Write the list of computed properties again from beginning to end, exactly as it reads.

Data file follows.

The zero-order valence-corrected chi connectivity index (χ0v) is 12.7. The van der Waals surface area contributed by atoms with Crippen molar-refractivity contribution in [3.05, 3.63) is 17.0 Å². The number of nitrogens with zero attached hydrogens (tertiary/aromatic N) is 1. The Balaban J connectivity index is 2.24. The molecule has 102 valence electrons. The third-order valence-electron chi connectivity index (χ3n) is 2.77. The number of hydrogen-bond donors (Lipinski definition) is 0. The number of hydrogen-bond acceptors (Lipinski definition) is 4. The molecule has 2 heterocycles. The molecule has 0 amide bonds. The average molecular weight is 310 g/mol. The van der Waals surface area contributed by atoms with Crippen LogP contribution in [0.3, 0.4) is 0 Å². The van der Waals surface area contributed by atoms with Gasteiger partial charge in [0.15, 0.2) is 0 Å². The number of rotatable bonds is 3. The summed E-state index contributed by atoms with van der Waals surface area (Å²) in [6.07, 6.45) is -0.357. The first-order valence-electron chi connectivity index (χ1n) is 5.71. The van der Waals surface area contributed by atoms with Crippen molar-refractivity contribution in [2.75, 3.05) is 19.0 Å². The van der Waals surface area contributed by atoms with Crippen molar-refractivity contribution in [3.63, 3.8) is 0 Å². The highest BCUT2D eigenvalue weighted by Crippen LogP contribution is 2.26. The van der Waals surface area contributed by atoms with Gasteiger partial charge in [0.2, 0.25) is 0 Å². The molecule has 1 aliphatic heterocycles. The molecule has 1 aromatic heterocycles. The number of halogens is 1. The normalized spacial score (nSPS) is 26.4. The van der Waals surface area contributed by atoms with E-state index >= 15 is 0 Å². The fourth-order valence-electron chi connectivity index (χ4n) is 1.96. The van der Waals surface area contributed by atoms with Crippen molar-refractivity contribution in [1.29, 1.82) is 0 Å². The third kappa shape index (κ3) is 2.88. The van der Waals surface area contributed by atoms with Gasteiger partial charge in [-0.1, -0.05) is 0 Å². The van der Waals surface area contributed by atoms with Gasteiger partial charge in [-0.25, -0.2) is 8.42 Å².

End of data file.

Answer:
The zero-order valence-corrected chi connectivity index (χ0v) is 12.7. The van der Waals surface area contributed by atoms with Crippen molar-refractivity contribution in [3.05, 3.63) is 17.0 Å². The number of nitrogens with zero attached hydrogens (tertiary/aromatic N) is 1. The Balaban J connectivity index is 2.24. The molecule has 102 valence electrons. The third-order valence-electron chi connectivity index (χ3n) is 2.77. The number of hydrogen-bond donors (Lipinski definition) is 0. The number of hydrogen-bond acceptors (Lipinski definition) is 4. The molecule has 2 heterocycles. The molecule has 0 amide bonds. The average molecular weight is 310 g/mol. The van der Waals surface area contributed by atoms with Crippen LogP contribution in [0.3, 0.4) is 0 Å². The van der Waals surface area contributed by atoms with Gasteiger partial charge in [0.15, 0.2) is 0 Å². The number of rotatable bonds is 3. The summed E-state index contributed by atoms with van der Waals surface area (Å²) in [6.07, 6.45) is -0.357. The first-order valence-electron chi connectivity index (χ1n) is 5.71. The van der Waals surface area contributed by atoms with Crippen molar-refractivity contribution in [2.75, 3.05) is 19.0 Å². The van der Waals surface area contributed by atoms with Crippen molar-refractivity contribution in [3.63, 3.8) is 0 Å². The highest BCUT2D eigenvalue weighted by Crippen LogP contribution is 2.26. The van der Waals surface area contributed by atoms with Gasteiger partial charge in [0.2, 0.25) is 0 Å². The molecule has 1 aliphatic heterocycles. The molecule has 1 aromatic heterocycles. The number of halogens is 1. The normalized spacial score (nSPS) is 26.4. The van der Waals surface area contributed by atoms with E-state index >= 15 is 0 Å². The fourth-order valence-electron chi connectivity index (χ4n) is 1.96. The van der Waals surface area contributed by atoms with Crippen molar-refractivity contribution in [1.29, 1.82) is 0 Å². The third kappa shape index (κ3) is 2.88. The van der Waals surface area contributed by atoms with Gasteiger partial charge in [-0.1, -0.05) is 0 Å². The van der Waals surface area contributed by atoms with Gasteiger partial charge in [-0.25, -0.2) is 8.42 Å².